Bail and Bond in Virginia

Bail and Bond in Virginia
Categorized: Criminal Defense

Virginia Code Section 19.2-119 defines Bail as the pretrial release from custody upon terms specified by a judicial officer (magistrate or a judge). Locally, when a person is arrested for an offense that could result in jail time, they are taken in front of a magistrate to determine whether bail will be set. If the magistrate denies bail, the person will be taken in front of a judge within a reasonable time (not the same day) to have a “bail hearing” to determine whether to uphold the decision of the magistrate.

If the charges brought begin in General District Court (GDC) or Juvenile Domestic Relations Court (JDR), a judge in that court will make the determination. That decision is appealable to the Circuit Court (CC) by either the defendant or the Commonwealth Attorney. If the Commonwealth Attorney appeals the bail hearing, the Court may “stay” the execution of the bail (the posting of the bond for release) until an expedited hearing may take place. Either appeal will result in another hearing being held within a reasonable time, though again not on the same date.

If the charges brought begin in CC (such as a straight indictment through the Grand Jury), the bail hearing will begin in CC.

Bond is defined as the posting by a person or surety (bondsman) of a written promise to pay an amount of money (bail) ordered by the judicial officer to ensure performance of terms and conditions of bail including their appearance in court.

Virginia Code Section 19.2-120 states that a person pending a trial or hearing, shall be admitted to bail, unless there is reason to believe:

  1. They will not appear for trial.
  2. They are an unreasonable danger to himself/ herself.
  3. They would constitute an unreasonable danger to the public.

When determining whether a person will appear for trial the judicial officer (magistrate or judge) will consider multiple factors, including;

  1. The length of time the defendant has lived in the community.
  2. Whether the defendant has ever been charged/ convicted of failing to appear in court
  3. Any statements made by the defendant about his/her willingness to appear in court
  4. Employment
  5. Family ties to the area
  6. Seriousness of the charges alleged and whether those charges would require mandatory incarceration if they resulted in conviction.

When determining whether a person is an unreasonable danger to himself/ herself, consideration will be given to;

  1. Whether the defendant has a history of substance abuse issues
  2. Whether the defendant has mental health issues
  3. Whether the defendant is considered a suicide risk

When determining whether a person is an unreasonable danger to the public, the factors to be considered include;

  1. The nature of the criminal act alleged.
  2. The criminal history of the defendant.
  3. Whether the presence of a firearm is alleged.
  4. The weight of the evidence alleged.
  5. Risk to obstruct justice (witness tampering)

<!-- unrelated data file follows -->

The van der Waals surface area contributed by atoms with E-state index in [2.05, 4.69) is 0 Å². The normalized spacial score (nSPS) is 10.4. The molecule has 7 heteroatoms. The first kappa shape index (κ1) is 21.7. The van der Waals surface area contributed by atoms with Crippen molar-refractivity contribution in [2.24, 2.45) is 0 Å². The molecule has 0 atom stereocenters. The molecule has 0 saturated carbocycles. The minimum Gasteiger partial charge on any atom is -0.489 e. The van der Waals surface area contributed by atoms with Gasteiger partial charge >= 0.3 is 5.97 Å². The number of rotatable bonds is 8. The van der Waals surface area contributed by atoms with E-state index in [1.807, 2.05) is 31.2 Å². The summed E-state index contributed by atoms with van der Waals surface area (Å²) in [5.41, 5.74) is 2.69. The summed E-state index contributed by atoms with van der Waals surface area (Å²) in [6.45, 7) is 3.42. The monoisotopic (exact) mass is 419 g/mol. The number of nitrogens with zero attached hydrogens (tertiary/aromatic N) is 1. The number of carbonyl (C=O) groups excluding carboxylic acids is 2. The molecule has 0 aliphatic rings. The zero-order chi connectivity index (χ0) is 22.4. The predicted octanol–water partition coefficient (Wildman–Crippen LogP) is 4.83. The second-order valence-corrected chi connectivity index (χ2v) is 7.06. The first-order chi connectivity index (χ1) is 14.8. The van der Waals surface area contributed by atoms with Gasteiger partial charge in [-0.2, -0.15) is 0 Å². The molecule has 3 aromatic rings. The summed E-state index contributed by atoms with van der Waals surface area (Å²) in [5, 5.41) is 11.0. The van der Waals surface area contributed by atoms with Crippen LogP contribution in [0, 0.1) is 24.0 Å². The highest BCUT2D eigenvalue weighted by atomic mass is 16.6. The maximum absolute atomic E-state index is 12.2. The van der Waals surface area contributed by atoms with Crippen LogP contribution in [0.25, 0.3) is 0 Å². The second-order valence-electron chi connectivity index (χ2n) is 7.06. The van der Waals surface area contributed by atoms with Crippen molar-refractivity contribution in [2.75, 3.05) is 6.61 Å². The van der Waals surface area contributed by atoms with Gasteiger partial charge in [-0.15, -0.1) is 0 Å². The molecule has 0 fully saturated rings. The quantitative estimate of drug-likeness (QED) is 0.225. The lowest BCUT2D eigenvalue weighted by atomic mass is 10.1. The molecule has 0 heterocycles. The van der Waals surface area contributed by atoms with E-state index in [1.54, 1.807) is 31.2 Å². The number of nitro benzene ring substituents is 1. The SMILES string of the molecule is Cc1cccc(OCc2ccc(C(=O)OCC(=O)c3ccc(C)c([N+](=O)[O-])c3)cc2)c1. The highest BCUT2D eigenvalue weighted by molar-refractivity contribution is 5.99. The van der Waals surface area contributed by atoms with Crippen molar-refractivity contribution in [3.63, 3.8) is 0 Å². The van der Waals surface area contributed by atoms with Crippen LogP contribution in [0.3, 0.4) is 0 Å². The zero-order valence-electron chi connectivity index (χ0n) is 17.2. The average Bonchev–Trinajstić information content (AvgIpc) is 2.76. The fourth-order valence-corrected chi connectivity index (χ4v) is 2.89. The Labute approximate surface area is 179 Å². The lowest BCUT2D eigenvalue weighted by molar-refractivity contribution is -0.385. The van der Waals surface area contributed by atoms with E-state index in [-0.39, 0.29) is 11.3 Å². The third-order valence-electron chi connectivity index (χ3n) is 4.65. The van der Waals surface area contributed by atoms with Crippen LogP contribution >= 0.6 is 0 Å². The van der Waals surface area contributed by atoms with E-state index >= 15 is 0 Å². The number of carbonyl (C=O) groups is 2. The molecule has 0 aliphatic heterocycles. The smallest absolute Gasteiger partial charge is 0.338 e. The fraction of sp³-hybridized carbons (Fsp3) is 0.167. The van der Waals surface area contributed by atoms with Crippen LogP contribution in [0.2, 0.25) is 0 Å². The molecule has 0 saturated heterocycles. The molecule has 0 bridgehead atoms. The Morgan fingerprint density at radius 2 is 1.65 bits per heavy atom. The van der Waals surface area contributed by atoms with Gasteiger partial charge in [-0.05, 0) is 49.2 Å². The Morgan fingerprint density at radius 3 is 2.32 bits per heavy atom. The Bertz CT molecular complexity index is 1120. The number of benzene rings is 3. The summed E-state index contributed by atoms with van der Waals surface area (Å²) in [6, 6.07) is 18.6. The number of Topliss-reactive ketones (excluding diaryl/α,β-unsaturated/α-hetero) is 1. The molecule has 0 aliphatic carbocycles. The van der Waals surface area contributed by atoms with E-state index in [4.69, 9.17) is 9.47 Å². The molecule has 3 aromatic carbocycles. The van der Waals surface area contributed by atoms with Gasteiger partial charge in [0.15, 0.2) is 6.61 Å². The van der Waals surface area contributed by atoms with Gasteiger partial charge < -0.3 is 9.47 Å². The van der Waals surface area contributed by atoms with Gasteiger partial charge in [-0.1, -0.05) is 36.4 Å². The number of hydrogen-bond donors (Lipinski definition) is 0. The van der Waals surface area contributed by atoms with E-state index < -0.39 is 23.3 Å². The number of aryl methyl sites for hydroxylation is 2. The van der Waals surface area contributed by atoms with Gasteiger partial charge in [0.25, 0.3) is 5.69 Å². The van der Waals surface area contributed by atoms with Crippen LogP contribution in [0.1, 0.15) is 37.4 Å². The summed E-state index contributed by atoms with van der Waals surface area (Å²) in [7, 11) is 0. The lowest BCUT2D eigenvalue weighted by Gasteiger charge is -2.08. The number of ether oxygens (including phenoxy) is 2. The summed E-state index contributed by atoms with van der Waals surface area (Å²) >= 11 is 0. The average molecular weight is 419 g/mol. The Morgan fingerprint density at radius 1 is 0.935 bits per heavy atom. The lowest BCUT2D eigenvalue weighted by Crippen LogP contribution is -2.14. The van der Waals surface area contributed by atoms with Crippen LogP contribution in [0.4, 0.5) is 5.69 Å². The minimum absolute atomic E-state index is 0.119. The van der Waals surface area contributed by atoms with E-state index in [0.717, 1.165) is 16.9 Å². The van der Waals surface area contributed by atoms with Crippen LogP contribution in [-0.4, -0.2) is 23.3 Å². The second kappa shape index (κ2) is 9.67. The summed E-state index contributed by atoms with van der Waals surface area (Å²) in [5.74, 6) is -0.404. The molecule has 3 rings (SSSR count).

Once it has been determined that the defendant should receive bail, Virginia Code Section 19.2-121 determines what the terms of that bail should be. It states the bail “shall be reasonable to ensure appearance and to ensure his/her good behavior pending trial”.

In addition to the same list of factors that have already been considered, the judicial officer setting the bail should also consider the defendant’s financial resources to post the bond.

The two types of bail that may be set are;

  1. Unsecured- the defendant is only required to “promise to appear” and no other bond needs to be posted,
  2. Secured- this requires a surety (bondsman) or a cash/ property equivalent to secure the defendant’s release and appearance in court.

If the charge alleged is a felony and the defendant has a previous felony conviction or is already “on bond” for a felony charge, the bail set shall be a secured bond unless there is an agreement otherwise between the defendant and the Commonwealth Attorney.

Conditions, in addition to a financial amount, may be set by the judicial officer, as a part of the bail. These include;

  1. Pre-trial services- this is often referred to as pre-trial probation.
  2. Drug or alcohol testing
  3. Travel restrictions- it is common for the Court to impose a ban on travel outside of the Commonwealth during the time a case is pending (this may be appealed under certain circumstances)
  4. Restrictions on possessing a firearm.
  5. Use of a GPS monitor- an ankle worn device to ensure the defendant does not leave a certain prescribed area (at the defendant’s expense)
  6. Use of a SCRAM device- an ankle worn device that ensures the defendant is monitored for any alcohol use (at the defendant’s expense)
  7. Seek and maintain employment or educational activities.
  8. No contact with victims, or other witnesses/ co-defendants
  9. Curfew

Virginia Code Sections 19.2-11.01 details the rights of Crime Victims and Witnesses. It states, in part, that victims and witnesses have a right to be notified of “all critical stages” of the criminal justice process, allowing them an opportunity to be heard. They are also to be given advance notice of judicial proceedings (bail hearings included) and be notified when defendants are released on bail.

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